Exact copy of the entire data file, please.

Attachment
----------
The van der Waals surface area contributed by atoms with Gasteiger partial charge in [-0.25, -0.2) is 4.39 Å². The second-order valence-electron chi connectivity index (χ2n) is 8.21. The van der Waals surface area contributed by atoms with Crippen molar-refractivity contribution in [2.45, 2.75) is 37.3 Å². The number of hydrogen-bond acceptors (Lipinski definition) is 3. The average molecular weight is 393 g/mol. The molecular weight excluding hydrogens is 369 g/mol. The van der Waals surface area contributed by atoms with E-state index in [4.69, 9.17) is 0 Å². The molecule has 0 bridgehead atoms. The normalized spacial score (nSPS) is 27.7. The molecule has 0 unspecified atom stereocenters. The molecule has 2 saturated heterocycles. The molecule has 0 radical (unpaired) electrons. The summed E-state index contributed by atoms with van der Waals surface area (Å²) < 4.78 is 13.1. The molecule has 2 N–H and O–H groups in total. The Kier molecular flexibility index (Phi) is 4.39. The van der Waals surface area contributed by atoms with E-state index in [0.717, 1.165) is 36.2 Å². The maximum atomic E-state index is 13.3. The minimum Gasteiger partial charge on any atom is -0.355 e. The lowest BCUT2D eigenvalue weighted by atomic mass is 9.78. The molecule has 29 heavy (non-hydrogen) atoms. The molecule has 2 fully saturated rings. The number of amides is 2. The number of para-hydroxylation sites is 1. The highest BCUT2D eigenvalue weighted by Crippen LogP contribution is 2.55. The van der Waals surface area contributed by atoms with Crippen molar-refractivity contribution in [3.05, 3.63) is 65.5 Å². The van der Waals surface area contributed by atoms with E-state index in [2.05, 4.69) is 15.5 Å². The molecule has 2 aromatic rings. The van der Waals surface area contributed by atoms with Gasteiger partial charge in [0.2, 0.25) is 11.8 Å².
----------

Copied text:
The van der Waals surface area contributed by atoms with Gasteiger partial charge in [-0.25, -0.2) is 4.39 Å². The second-order valence-electron chi connectivity index (χ2n) is 8.21. The van der Waals surface area contributed by atoms with Crippen molar-refractivity contribution in [2.45, 2.75) is 37.3 Å². The number of hydrogen-bond acceptors (Lipinski definition) is 3. The average molecular weight is 393 g/mol. The molecular weight excluding hydrogens is 369 g/mol. The van der Waals surface area contributed by atoms with E-state index in [4.69, 9.17) is 0 Å². The molecule has 0 bridgehead atoms. The normalized spacial score (nSPS) is 27.7. The molecule has 0 unspecified atom stereocenters. The molecule has 2 saturated heterocycles. The molecule has 0 radical (unpaired) electrons. The summed E-state index contributed by atoms with van der Waals surface area (Å²) < 4.78 is 13.1. The molecule has 2 N–H and O–H groups in total. The Kier molecular flexibility index (Phi) is 4.39. The van der Waals surface area contributed by atoms with E-state index in [0.717, 1.165) is 36.2 Å². The maximum atomic E-state index is 13.3. The minimum Gasteiger partial charge on any atom is -0.355 e. The lowest BCUT2D eigenvalue weighted by atomic mass is 9.78. The molecule has 29 heavy (non-hydrogen) atoms. The molecule has 2 fully saturated rings. The number of amides is 2. The number of para-hydroxylation sites is 1. The highest BCUT2D eigenvalue weighted by Crippen LogP contribution is 2.55. The van der Waals surface area contributed by atoms with Crippen molar-refractivity contribution in [3.05, 3.63) is 65.5 Å². The van der Waals surface area contributed by atoms with E-state index in [2.05, 4.69) is 15.5 Å². The molecule has 2 aromatic rings. The van der Waals surface area contributed by atoms with Gasteiger partial charge in [0.2, 0.25) is 11.8 Å².